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Waymo vehicles driving around Chandler, Arizona were surprised recently when rock- and knife-wielding residents launched a series of attacks. Google’s self-driving car fleet suffered slashed tires and bruised bodies. As the NY Times put it,

In ways large and small, the city has had an early look at public misgivings over the rise of artificial intelligence, with city officials hearing complaints about everything from safety to possible job losses.

I recently chatted with Nathan Schneider about the Luddites, as we share a fascination with this early 19th century group in England that traveled around destroying the cotton and woolen mills that were stealing away their livelihood. Unfortunately for the mill owners, many were injured or killed in the process, as this machinery was not self-driving.

While today we use Luddite as a term to laugh at technological curmudgeons refusing to evolve with the times, Kirkpatrick Sale puts it best in his history of the group, Rebels Against the Future:

Beware the technological juggernaut, reckon the terrible costs, understand the worlds being lost in the world being gained, reflect on the price of the machine and its systems on your life, pay attention to the natural world and its increasing destruction, resist the seductive catastrophe of industrialism.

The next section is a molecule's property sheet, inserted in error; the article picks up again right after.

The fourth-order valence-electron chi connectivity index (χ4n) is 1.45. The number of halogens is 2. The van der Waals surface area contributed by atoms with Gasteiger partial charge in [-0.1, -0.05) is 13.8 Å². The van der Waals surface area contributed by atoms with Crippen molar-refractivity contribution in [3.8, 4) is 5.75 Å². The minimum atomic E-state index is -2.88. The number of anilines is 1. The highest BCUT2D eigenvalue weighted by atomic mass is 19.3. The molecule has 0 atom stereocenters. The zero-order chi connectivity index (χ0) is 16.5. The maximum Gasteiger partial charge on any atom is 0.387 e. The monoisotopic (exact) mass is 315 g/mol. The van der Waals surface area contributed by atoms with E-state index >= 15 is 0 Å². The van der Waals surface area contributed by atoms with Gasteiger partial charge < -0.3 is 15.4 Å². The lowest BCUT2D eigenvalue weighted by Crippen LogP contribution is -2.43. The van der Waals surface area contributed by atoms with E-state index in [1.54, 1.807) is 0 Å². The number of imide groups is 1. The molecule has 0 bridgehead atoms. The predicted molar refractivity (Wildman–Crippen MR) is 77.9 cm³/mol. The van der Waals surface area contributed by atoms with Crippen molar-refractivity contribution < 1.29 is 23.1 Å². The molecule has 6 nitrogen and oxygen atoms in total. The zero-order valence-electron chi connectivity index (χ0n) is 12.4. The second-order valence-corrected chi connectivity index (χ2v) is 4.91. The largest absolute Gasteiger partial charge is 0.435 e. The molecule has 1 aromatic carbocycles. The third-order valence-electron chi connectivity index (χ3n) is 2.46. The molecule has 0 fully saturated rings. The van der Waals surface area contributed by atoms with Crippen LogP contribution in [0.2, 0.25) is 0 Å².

Need we lose our technology to save our soul? Not if we change the economic system governing it. I’ve learned a lot reading Nathan’s work, including his latest book, Everything for Everyone: The Radical Tradition that is Shaping the Next Economy, as well as the book he co-edited, Ours to Hack and Own: The Rise of Platform Cooperativism, a New Vision for the Future of Work and a Fairer Internet. Besides his career in journalism, Nathan is also a professor of media studies at the University of Colorado Boulder. And as you can imagine, he is a fan of co-ops.

During our talk we discuss the value of public and private blockchains and how even in the decentralized thrust of many blockchain projects, the old rules are just being pasted onto new ventures; how co-ops actually foster a true culture of individualism while the corporate model demands a sort of mass conformity; and interesting bits of history, such as the fact that credit cards were basically a dead industry until Bank of America launched a co-op model for banking. Only after the success of that project did privatization—and the continual debt crisis—ensue.

Ten percent of the world’s employees work for cooperatives in some capacity and, to my surprise, the United States leads the world in number of co-ops at 40,000. After hearing Nathan talk, you won’t want to smash your smartphone, but you just might question who you’re buying it from and what service provider you’re paying off every month.